With mobile devices and touch screens being a big part of our daily lives, we want these devices and their applications to be intuitive and easy to use. The design of user interfaces ought to give us cues as to how to interact with them, and they ought to respond to our actions in the way we’re expecting. After all, form follows function.
To that end, Google created a design language called “Material Design“, focused on creating a consistent look and feel from flat design elements. Their objective was to create something that emulated using actual paper, but with the constraints of the physical world removed. But that’s not to say that it’s utter chaos in there. For instance, if you quickly swipe upwards on a touch screen and lift your finger off the screen, the contents of that page will scroll downwards at a fast speed, gradually slowing to a stop. If, while the scroll is coasting, you put your finger back down on the screen, it will come to a stop.
Material design also makes use of shadows and relative height to differentiate separate elements. The idea is that, to the viewer, the screen seems to have a 3-dimensional interface, with the X and Y axes on the plane of the screen and a Z-axis pointing at the viewer, perpendicular to the screen. By strategically altering sizes of elements and their shadows, you can create the illusion that some objects are floating above others.
We’ve been trying to integrate these principles into some of our Lectora templates.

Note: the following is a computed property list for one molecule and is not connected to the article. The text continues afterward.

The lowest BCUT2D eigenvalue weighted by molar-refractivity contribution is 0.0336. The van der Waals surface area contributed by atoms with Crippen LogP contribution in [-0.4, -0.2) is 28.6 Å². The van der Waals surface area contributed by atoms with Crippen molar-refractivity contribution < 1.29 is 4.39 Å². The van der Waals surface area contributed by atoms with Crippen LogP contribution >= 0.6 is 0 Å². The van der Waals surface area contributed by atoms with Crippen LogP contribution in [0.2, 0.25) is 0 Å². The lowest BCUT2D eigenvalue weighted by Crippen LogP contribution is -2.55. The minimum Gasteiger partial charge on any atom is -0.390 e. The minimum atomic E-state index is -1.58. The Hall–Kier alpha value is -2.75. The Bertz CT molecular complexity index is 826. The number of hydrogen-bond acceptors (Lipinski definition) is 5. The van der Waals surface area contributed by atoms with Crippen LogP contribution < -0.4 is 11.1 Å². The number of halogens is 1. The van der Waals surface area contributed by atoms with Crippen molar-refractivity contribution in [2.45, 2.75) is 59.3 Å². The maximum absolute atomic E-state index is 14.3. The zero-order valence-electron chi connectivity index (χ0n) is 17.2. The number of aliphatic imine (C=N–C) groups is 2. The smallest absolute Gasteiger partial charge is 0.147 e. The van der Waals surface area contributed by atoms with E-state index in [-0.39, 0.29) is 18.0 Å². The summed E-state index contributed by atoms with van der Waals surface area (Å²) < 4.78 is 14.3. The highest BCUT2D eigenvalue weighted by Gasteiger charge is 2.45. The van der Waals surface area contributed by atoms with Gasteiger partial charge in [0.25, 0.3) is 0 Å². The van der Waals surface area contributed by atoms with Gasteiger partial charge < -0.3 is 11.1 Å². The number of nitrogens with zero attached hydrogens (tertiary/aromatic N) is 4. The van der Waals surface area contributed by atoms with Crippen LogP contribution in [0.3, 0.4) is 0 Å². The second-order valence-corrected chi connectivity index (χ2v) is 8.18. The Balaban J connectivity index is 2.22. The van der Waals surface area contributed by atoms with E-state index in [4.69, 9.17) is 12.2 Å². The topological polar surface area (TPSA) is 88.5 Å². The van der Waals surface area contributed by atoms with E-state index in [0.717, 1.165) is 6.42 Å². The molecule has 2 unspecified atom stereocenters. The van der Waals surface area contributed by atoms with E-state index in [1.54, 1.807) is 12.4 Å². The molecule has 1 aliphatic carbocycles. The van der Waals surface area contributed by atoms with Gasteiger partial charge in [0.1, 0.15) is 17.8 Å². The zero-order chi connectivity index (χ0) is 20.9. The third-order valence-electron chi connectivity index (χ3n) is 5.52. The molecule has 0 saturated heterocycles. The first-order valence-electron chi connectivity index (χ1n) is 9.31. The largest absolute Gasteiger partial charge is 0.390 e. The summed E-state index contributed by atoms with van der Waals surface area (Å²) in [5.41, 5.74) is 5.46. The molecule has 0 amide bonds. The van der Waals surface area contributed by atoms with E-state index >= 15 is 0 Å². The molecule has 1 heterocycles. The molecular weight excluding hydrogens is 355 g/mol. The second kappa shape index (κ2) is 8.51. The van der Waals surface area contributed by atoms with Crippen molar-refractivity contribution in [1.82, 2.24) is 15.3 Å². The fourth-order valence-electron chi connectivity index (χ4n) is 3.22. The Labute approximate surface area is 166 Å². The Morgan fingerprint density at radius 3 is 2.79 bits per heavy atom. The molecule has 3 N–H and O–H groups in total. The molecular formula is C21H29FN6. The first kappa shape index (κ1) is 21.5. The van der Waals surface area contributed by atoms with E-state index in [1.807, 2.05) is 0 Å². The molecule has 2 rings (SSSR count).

Take our Vibe template.
In the demo, you’ll see that as the course starts, each of the elements (text boxes, buttons, cutout characters, etc.) slide into view from the outside edges, making an abrupt stop at their resting positions. Now think: When you quickly hit the brakes on your car, does it just immediately assume a stationary position like a Road Runner cartoon? Or does it show a little resistance to the change in movement, rebounding and wiggling a little at the impact of the stop? Definitely the second one. Paying close attention to the cutout characters, you’ll notice that they behave in that fashion as they slow to a halt where you see them in the above screen capture.
Another small design detail: Notice how the option buttons appear to float slightly above the backdrop as if they are on a higher plane than other elements. It’s a little touch that communicates to the user that this is a button that can be pushed.
Our File Folder template is another good example of layering elements.
In the close-up below, you can see four distinct layers stacked on top of one another. Even though we have several flat layers vying for space, we can clearly see where they aren in relation to one another, height-wise thanks to the varying sharpness of their shadows.
Check out our Lectora template library for more creative templates like the ones featured above.
For more information on Material Design, view Google’s official style guide.